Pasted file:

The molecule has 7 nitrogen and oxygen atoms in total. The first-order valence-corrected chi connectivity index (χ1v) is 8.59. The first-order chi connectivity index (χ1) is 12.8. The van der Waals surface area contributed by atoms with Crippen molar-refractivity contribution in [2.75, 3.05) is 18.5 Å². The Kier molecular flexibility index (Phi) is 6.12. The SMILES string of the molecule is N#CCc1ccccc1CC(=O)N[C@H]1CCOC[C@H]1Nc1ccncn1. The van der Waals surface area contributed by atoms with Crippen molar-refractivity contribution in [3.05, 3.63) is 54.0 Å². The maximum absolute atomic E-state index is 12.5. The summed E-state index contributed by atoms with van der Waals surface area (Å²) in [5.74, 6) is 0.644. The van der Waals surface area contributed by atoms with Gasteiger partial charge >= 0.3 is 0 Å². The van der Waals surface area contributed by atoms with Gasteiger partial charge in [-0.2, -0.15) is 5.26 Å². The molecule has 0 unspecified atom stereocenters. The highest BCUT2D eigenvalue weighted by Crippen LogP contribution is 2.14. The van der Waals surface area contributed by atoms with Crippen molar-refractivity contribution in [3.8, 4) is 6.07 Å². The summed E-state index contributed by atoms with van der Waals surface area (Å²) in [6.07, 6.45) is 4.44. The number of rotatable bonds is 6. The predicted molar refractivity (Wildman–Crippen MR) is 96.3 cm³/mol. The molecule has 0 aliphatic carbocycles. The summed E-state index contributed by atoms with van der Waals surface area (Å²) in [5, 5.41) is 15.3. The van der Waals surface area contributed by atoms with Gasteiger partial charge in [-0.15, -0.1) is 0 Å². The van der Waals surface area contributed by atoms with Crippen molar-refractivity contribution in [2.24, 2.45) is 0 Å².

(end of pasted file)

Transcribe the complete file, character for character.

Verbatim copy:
The molecule has 7 nitrogen and oxygen atoms in total. The first-order valence-corrected chi connectivity index (χ1v) is 8.59. The first-order chi connectivity index (χ1) is 12.8. The van der Waals surface area contributed by atoms with Crippen molar-refractivity contribution in [2.75, 3.05) is 18.5 Å². The Kier molecular flexibility index (Phi) is 6.12. The SMILES string of the molecule is N#CCc1ccccc1CC(=O)N[C@H]1CCOC[C@H]1Nc1ccncn1. The van der Waals surface area contributed by atoms with Crippen molar-refractivity contribution in [3.05, 3.63) is 54.0 Å². The maximum absolute atomic E-state index is 12.5. The summed E-state index contributed by atoms with van der Waals surface area (Å²) in [5.74, 6) is 0.644. The van der Waals surface area contributed by atoms with Gasteiger partial charge >= 0.3 is 0 Å². The van der Waals surface area contributed by atoms with Gasteiger partial charge in [-0.2, -0.15) is 5.26 Å². The molecule has 0 unspecified atom stereocenters. The highest BCUT2D eigenvalue weighted by Crippen LogP contribution is 2.14. The van der Waals surface area contributed by atoms with Crippen molar-refractivity contribution in [3.8, 4) is 6.07 Å². The summed E-state index contributed by atoms with van der Waals surface area (Å²) in [6.07, 6.45) is 4.44. The number of rotatable bonds is 6. The predicted molar refractivity (Wildman–Crippen MR) is 96.3 cm³/mol. The molecule has 0 aliphatic carbocycles. The summed E-state index contributed by atoms with van der Waals surface area (Å²) in [5, 5.41) is 15.3. The van der Waals surface area contributed by atoms with Gasteiger partial charge in [-0.15, -0.1) is 0 Å². The van der Waals surface area contributed by atoms with Crippen molar-refractivity contribution in [2.24, 2.45) is 0 Å².